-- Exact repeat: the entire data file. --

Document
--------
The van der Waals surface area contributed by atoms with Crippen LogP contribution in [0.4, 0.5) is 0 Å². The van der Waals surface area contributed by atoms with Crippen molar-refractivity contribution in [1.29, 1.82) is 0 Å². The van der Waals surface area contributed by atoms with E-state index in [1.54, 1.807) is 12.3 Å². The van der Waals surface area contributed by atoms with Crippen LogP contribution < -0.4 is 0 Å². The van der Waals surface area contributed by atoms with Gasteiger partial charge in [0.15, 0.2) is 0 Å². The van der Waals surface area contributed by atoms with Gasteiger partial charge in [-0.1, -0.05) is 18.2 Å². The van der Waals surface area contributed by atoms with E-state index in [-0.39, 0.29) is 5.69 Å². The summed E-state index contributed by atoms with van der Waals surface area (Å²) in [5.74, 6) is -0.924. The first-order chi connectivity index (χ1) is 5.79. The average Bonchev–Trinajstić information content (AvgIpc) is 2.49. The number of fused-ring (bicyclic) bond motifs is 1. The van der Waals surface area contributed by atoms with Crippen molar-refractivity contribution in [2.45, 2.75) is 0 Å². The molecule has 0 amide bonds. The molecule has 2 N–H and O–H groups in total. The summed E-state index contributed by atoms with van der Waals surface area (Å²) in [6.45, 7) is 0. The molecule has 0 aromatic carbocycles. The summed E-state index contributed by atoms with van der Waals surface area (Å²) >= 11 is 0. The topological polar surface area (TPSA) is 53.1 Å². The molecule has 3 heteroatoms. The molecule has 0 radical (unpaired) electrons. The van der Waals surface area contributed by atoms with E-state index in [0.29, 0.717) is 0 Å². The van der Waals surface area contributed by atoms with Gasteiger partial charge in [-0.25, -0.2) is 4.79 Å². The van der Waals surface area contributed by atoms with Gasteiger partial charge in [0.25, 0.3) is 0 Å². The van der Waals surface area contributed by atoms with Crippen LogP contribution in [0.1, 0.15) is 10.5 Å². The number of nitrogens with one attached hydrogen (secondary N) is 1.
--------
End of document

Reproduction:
The van der Waals surface area contributed by atoms with Crippen LogP contribution in [0.4, 0.5) is 0 Å². The van der Waals surface area contributed by atoms with Crippen molar-refractivity contribution in [1.29, 1.82) is 0 Å². The van der Waals surface area contributed by atoms with E-state index in [1.54, 1.807) is 12.3 Å². The van der Waals surface area contributed by atoms with Crippen LogP contribution < -0.4 is 0 Å². The van der Waals surface area contributed by atoms with Gasteiger partial charge in [0.15, 0.2) is 0 Å². The van der Waals surface area contributed by atoms with Gasteiger partial charge in [-0.1, -0.05) is 18.2 Å². The van der Waals surface area contributed by atoms with E-state index in [-0.39, 0.29) is 5.69 Å². The summed E-state index contributed by atoms with van der Waals surface area (Å²) in [5.74, 6) is -0.924. The first-order chi connectivity index (χ1) is 5.79. The average Bonchev–Trinajstić information content (AvgIpc) is 2.49. The number of fused-ring (bicyclic) bond motifs is 1. The van der Waals surface area contributed by atoms with Crippen molar-refractivity contribution in [2.45, 2.75) is 0 Å². The molecule has 0 amide bonds. The molecule has 2 N–H and O–H groups in total. The summed E-state index contributed by atoms with van der Waals surface area (Å²) in [6.45, 7) is 0. The molecule has 0 aromatic carbocycles. The summed E-state index contributed by atoms with van der Waals surface area (Å²) >= 11 is 0. The topological polar surface area (TPSA) is 53.1 Å². The molecule has 3 heteroatoms. The molecule has 0 radical (unpaired) electrons. The van der Waals surface area contributed by atoms with E-state index in [0.29, 0.717) is 0 Å². The van der Waals surface area contributed by atoms with Gasteiger partial charge in [-0.25, -0.2) is 4.79 Å². The van der Waals surface area contributed by atoms with Gasteiger partial charge in [0.25, 0.3) is 0 Å². The van der Waals surface area contributed by atoms with Crippen LogP contribution in [0.1, 0.15) is 10.5 Å². The number of nitrogens with one attached hydrogen (secondary N) is 1.